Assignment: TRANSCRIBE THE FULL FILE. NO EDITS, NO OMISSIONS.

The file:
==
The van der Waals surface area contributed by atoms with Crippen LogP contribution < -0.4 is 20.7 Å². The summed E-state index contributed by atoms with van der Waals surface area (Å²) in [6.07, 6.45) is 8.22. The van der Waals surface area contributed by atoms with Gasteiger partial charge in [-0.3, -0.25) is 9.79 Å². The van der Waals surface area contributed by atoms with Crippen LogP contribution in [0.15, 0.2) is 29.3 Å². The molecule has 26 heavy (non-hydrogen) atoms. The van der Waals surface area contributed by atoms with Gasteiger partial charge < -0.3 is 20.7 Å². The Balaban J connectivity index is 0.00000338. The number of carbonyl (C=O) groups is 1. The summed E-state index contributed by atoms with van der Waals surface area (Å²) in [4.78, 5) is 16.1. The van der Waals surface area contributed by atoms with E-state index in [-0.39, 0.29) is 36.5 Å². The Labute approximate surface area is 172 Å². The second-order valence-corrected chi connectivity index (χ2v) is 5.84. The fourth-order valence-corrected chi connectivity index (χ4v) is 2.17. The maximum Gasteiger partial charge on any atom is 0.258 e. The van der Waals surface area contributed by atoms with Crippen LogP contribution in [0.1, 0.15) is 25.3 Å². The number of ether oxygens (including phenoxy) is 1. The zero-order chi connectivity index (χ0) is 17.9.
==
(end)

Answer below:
The van der Waals surface area contributed by atoms with Crippen LogP contribution < -0.4 is 20.7 Å². The summed E-state index contributed by atoms with van der Waals surface area (Å²) in [6.07, 6.45) is 8.22. The van der Waals surface area contributed by atoms with Gasteiger partial charge in [-0.3, -0.25) is 9.79 Å². The van der Waals surface area contributed by atoms with Crippen LogP contribution in [0.15, 0.2) is 29.3 Å². The molecule has 26 heavy (non-hydrogen) atoms. The van der Waals surface area contributed by atoms with Gasteiger partial charge < -0.3 is 20.7 Å². The Balaban J connectivity index is 0.00000338. The number of carbonyl (C=O) groups is 1. The summed E-state index contributed by atoms with van der Waals surface area (Å²) in [4.78, 5) is 16.1. The van der Waals surface area contributed by atoms with E-state index in [-0.39, 0.29) is 36.5 Å². The Labute approximate surface area is 172 Å². The second-order valence-corrected chi connectivity index (χ2v) is 5.84. The fourth-order valence-corrected chi connectivity index (χ4v) is 2.17. The maximum Gasteiger partial charge on any atom is 0.258 e. The van der Waals surface area contributed by atoms with Crippen LogP contribution in [0.1, 0.15) is 25.3 Å². The number of ether oxygens (including phenoxy) is 1. The zero-order chi connectivity index (χ0) is 17.9.